An examination of how the Americans with Disabilities Act came about, 25 years after the legislation passed into law.
The civil rights movements that get the most attention are often those where the most work remains to be done. Rightly so, but there is also something to be said for spending time exploring past successes, not only for the reassurance that comes from a reminder that change can happen, but also for practical insights into how it happens. Significant progress in other parts of the world has been modeled on the civil rights legislation involved with the Americans with Disabilities Act. Davis (Disability Studies and English/Univ. of Illinois, Chicago; The End of Normal: Identity in a Biocultural Era, 2014, etc.) has done the necessary rigorous research—interviews with dozens of legislators, activists, and others involved in the process—and worked all of those accounts into this book, a mix of journalism and historical overview. It traces back to a handful of individuals: Bob Funk, who helped start the Disabled Rights Education Fund; Patrisha Wright, known as “The General” for her leadership style; Arlene Meyerson, “the brains”; and Mary Lou Breslin, who had the financial acumen. Davis spins the story outward from this core group, and many other players enter the narrative. The DREF worked to bring the disparate elements of a still loosely defined group—“the disabled”—together in common cause. The author’s account occasionally veers toward insider baseball; his scholarship on the subject is evident, and at times the narrative is bogged down by it. At the same time, however, there’s a great deal on how a few deeply liberal activists and a few staunchly conservative lawmakers found a way to work together to effect real, lasting change. Now, there’s a minority that could use some support.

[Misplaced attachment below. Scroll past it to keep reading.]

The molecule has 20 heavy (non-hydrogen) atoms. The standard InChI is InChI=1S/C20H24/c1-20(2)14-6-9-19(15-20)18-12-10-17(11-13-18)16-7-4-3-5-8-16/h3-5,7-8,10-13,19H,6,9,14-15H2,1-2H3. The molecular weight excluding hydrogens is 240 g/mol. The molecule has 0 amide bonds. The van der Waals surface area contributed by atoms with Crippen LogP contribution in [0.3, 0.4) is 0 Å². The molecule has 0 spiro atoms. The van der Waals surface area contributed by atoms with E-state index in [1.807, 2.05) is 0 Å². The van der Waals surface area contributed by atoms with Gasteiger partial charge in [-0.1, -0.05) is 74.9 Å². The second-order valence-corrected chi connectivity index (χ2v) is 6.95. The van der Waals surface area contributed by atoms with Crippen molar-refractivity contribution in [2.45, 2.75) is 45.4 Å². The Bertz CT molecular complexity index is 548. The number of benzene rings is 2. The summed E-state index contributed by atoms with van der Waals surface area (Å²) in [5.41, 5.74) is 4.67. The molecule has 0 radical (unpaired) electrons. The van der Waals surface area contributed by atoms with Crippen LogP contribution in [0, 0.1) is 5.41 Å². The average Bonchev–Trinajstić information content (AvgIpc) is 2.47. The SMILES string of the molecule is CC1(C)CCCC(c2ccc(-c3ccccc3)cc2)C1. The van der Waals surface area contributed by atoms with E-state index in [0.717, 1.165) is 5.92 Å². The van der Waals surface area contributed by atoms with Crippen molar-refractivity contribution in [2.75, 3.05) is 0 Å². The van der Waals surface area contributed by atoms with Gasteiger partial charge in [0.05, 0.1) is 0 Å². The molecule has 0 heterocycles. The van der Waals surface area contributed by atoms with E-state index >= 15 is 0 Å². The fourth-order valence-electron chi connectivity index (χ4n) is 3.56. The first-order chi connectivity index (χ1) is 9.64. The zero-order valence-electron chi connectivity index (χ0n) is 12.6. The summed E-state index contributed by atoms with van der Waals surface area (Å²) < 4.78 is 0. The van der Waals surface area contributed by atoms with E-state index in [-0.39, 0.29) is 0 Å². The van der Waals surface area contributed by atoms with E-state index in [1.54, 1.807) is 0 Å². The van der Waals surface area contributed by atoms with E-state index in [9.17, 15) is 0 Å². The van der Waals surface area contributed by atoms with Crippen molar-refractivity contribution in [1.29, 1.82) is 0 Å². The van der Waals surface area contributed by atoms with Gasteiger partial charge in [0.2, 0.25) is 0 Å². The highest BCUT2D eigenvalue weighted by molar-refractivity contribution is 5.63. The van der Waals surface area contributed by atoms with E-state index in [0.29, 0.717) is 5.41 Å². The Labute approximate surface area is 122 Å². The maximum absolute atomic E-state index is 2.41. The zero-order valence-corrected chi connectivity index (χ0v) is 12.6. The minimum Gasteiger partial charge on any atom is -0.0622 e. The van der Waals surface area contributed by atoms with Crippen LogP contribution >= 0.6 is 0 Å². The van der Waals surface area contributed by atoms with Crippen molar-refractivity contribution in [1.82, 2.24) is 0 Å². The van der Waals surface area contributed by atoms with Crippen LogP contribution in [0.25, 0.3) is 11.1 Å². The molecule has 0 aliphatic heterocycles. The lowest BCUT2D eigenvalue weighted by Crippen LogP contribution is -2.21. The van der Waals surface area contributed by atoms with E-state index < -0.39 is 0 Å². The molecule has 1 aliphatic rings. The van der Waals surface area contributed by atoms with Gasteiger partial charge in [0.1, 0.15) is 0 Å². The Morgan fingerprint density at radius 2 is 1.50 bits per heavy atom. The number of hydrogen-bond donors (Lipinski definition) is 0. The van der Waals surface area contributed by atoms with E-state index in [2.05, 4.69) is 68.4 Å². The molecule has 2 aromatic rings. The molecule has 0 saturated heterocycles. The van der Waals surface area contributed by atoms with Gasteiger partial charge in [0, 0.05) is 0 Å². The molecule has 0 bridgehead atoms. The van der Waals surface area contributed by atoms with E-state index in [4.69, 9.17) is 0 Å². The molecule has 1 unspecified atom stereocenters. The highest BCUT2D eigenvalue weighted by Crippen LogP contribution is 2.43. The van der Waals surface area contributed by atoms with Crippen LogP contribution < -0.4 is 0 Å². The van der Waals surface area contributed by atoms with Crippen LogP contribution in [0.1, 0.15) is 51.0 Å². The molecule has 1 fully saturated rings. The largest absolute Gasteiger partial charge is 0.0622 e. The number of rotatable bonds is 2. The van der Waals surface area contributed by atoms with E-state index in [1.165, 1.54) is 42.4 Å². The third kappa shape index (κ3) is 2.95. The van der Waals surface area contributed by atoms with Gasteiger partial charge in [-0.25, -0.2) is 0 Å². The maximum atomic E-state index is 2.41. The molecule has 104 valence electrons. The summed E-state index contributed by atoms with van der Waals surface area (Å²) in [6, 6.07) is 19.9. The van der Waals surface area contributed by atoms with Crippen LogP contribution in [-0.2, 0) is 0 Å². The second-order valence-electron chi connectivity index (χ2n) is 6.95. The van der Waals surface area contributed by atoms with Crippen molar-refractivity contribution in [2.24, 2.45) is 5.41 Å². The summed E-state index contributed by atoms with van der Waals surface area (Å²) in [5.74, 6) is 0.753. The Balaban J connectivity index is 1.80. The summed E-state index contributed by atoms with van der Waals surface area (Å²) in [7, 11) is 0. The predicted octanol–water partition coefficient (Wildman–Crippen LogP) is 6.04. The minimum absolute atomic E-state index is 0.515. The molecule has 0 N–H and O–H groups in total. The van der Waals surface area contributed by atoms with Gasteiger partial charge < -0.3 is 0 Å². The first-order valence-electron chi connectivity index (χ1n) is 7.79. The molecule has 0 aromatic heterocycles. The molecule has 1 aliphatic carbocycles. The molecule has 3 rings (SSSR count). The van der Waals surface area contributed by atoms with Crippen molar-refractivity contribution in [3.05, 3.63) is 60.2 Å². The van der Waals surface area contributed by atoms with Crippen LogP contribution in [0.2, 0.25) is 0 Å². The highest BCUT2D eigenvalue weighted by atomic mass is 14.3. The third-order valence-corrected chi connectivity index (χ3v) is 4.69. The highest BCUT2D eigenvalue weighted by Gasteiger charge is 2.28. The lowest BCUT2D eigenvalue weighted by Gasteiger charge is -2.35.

Reading this book would be a great first step toward further civil rights progress.